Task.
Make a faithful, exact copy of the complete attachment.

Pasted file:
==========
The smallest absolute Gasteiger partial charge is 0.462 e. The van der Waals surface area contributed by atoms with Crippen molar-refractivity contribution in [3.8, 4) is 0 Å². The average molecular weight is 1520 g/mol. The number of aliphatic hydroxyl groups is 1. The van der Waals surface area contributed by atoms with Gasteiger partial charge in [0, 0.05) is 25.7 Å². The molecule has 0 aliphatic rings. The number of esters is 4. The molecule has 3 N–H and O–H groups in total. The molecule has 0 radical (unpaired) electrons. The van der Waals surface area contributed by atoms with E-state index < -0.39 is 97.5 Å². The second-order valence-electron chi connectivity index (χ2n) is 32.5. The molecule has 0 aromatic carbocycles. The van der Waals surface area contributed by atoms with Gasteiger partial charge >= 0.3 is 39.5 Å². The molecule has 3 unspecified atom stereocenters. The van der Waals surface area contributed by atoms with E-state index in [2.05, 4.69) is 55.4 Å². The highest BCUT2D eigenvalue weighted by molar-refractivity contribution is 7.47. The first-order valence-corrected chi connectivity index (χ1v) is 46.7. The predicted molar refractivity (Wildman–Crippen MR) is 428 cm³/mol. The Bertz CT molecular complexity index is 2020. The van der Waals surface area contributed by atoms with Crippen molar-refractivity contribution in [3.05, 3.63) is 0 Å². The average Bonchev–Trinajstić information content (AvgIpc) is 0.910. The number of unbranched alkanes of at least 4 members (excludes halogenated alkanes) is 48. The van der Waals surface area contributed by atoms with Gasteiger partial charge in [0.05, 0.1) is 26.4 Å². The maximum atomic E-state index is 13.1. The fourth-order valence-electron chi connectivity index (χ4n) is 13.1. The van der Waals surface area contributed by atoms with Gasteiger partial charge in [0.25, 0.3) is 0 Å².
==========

The smallest absolute Gasteiger partial charge is 0.462 e. The van der Waals surface area contributed by atoms with Crippen molar-refractivity contribution in [3.8, 4) is 0 Å². The average molecular weight is 1520 g/mol. The number of aliphatic hydroxyl groups is 1. The van der Waals surface area contributed by atoms with Gasteiger partial charge in [0, 0.05) is 25.7 Å². The molecule has 0 aliphatic rings. The number of esters is 4. The molecule has 3 N–H and O–H groups in total. The molecule has 0 radical (unpaired) electrons. The van der Waals surface area contributed by atoms with E-state index < -0.39 is 97.5 Å². The second-order valence-electron chi connectivity index (χ2n) is 32.5. The molecule has 0 aromatic carbocycles. The van der Waals surface area contributed by atoms with Gasteiger partial charge >= 0.3 is 39.5 Å². The molecule has 3 unspecified atom stereocenters. The van der Waals surface area contributed by atoms with E-state index in [2.05, 4.69) is 55.4 Å². The highest BCUT2D eigenvalue weighted by molar-refractivity contribution is 7.47. The first-order valence-corrected chi connectivity index (χ1v) is 46.7. The predicted molar refractivity (Wildman–Crippen MR) is 428 cm³/mol. The Bertz CT molecular complexity index is 2020. The van der Waals surface area contributed by atoms with Crippen molar-refractivity contribution in [3.05, 3.63) is 0 Å². The average Bonchev–Trinajstić information content (AvgIpc) is 0.910. The number of unbranched alkanes of at least 4 members (excludes halogenated alkanes) is 48. The van der Waals surface area contributed by atoms with Gasteiger partial charge in [0.05, 0.1) is 26.4 Å². The maximum atomic E-state index is 13.1. The fourth-order valence-electron chi connectivity index (χ4n) is 13.1. The van der Waals surface area contributed by atoms with Gasteiger partial charge in [0.25, 0.3) is 0 Å².